Oregon Supreme Court Allows Unticketed Drivers To Be Searched Drivers can be stopped and searched even if they do not commit a traffic infraction worthy of a ticket, Oregon Supreme Court rules.
The Supreme Court of Oregon had no problem on Wednesday authorizing police officers to detain and search a motorist who committed no traffic violation worth ticketing. James Kenneth Watson had been driving through Myrtle Creek on April 21, 2008 when Officer Kris Malek recognized him and decided to pull him over. Officer Malek claimed Watson's car briefly crossed over the yellow painted lane divider stripes. Watson said he drifted a bit because he dropped his cell phone and he reached down to grab it.
When pulled over, Officer Malek decided not to issue a ticket. He asked for license and registration and began questioning Watson while he waited for dispatch to confirm the license and check for arrest warrants. Watson was ordered out of his vehicle and asked whether he was a drug dealer and whether he would submit to a search. Watson refused.
Deputy Clayton Ruble arrived on the scene and claimed he smelled a "pretty strong" odor of marijuana that Officer Malek had not noticed. An officer with a drug dog was called to the scene to sniff Watson's car. The dog indicated and marijuana and cocaine were found. By the time the search ended, dispatch called back to confirm that Watson had no warrants and his license was clean. Watson's attorney moved to suppress the evidence from the search he maintained had been illegal.
"We allowed review to address the constitutional limits on police action during the course of a lawful traffic stop," Justice Martha L. Walters explained in the court's opinion. "This court has not often considered the constitutional limits on police activity during lawful traffic stops due, in part, to the role that Oregon statutory law has played in its analysis."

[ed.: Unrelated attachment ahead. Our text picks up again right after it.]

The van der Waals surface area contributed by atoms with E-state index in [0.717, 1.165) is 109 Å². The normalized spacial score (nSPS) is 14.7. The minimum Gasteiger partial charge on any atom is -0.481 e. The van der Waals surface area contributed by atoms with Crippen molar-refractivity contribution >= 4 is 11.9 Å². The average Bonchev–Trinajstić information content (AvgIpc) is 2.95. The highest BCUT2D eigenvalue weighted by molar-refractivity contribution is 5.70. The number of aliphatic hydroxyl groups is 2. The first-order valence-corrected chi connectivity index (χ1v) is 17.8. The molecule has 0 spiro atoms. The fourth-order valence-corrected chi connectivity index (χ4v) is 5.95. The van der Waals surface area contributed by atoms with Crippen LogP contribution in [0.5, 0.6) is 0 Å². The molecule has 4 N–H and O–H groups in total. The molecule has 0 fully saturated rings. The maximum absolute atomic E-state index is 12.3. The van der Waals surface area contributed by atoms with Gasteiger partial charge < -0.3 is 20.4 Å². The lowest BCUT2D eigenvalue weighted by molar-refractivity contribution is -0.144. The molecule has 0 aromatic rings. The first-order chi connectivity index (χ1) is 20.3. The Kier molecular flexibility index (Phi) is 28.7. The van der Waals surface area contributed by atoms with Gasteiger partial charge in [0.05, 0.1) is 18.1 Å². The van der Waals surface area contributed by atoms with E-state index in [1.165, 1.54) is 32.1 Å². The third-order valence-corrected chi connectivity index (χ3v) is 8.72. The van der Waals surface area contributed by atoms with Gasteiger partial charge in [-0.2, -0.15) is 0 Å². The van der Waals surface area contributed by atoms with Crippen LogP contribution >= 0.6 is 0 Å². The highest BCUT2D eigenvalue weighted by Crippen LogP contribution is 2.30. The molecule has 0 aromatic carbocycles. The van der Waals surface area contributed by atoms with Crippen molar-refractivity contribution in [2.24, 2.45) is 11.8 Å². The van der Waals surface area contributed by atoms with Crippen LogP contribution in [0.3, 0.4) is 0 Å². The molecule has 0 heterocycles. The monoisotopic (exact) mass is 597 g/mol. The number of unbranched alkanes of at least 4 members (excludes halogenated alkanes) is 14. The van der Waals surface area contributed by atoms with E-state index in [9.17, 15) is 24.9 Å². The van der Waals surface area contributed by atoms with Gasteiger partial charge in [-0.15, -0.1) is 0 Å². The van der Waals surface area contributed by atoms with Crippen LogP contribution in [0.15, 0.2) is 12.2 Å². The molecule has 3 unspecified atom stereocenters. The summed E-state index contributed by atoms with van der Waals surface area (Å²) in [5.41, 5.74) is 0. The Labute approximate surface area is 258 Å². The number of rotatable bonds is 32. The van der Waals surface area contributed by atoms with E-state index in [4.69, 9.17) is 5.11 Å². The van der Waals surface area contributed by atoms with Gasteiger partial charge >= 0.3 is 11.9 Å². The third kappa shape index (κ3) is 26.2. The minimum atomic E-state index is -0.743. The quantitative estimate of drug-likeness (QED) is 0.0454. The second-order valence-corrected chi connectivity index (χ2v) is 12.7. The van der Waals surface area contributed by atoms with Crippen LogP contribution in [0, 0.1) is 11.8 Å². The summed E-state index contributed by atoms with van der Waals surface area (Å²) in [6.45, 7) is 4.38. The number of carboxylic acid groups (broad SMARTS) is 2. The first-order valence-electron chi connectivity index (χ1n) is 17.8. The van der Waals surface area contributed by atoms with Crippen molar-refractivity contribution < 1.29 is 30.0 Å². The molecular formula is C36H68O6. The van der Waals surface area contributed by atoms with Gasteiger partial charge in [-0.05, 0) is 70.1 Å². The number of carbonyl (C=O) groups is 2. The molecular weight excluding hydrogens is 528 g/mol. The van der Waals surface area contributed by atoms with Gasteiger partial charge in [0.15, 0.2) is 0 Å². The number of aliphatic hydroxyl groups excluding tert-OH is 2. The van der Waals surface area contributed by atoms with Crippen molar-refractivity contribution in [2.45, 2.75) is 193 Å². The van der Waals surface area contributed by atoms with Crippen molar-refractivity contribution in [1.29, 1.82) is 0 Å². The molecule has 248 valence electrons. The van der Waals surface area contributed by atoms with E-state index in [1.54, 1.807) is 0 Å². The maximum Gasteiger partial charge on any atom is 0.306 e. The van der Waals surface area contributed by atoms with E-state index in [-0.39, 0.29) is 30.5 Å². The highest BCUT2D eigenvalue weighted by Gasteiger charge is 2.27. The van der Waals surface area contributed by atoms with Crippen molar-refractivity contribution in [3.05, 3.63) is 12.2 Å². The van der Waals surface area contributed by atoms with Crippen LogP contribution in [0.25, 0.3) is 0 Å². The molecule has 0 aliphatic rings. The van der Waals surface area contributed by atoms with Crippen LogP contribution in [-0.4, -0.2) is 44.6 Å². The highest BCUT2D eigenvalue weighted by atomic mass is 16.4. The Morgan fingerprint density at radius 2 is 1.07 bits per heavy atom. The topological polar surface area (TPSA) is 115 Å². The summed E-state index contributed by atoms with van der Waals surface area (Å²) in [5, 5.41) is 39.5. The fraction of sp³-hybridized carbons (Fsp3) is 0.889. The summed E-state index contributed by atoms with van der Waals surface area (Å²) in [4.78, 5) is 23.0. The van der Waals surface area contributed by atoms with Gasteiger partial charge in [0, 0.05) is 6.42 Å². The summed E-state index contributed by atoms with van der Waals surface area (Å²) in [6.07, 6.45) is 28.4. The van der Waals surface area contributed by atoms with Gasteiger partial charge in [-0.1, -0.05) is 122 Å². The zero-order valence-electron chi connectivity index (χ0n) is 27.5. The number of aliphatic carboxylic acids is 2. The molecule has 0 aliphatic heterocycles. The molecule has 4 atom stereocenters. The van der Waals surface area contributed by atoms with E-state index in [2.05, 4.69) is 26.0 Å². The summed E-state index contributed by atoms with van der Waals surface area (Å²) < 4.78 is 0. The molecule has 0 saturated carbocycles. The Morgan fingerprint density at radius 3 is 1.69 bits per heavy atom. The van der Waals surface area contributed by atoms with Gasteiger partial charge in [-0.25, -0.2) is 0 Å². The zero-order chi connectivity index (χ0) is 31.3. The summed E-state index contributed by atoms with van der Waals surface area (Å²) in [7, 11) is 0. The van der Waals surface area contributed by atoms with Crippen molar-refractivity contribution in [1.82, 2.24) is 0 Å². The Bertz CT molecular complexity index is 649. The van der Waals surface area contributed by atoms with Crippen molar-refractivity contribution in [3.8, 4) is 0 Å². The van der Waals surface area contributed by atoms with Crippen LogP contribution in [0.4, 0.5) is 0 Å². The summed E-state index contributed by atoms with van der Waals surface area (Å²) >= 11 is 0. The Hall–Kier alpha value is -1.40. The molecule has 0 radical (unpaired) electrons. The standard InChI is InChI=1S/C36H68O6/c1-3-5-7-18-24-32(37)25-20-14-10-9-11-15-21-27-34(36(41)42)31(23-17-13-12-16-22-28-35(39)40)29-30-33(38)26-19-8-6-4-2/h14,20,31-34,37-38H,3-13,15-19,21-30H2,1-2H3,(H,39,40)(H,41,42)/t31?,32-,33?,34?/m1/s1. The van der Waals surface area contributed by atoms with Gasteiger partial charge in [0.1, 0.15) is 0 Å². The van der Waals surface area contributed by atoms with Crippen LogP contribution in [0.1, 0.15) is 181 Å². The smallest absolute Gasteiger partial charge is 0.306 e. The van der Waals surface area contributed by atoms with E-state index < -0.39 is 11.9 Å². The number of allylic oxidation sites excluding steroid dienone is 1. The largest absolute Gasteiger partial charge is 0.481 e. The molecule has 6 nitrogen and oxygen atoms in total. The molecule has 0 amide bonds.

Like the Fourth Amendment to the US Constitution, Oregon's constitution protects against unreasonable searches. State law lays out the explicit authority of police to detain a person for a traffic violation with an investigation "reasonably related" to the violation. The court found this sufficient to pull over Watson.
"In the case before us, Malek's stop of defendant was lawful at its inception," Walters wrote. "Although Malek lacked probable cause to arrest defendant, he had probable cause to believe that defendant had committed a noncriminal traffic violation."
Watson argued he was detained for ten minutes for a warrants check and a criminal investigation into drug use that was unrelated to the traffic stop. The court disagreed.
"Contrary to defendant's position, however, verification of a person's identity and the issuance of a citation are not the only activities that may be reasonably related to the investigation," Walters wrote. "An officer who stops a driver also may release the driver, and a reasonable investigation may therefore include a determination of whether the driver has valid driving privileges."
The court declined to consider whether the officer's other actions, including asking about drugs and ordering Watson out of the vehicle, constituted constitutional violations because they did not lead to discovery of the contraband. Deputy Ruble's smelling the marijuana was what led to the discovery, the court concluded.
A copy of the decision is available in a 90k PDF file at the source link below.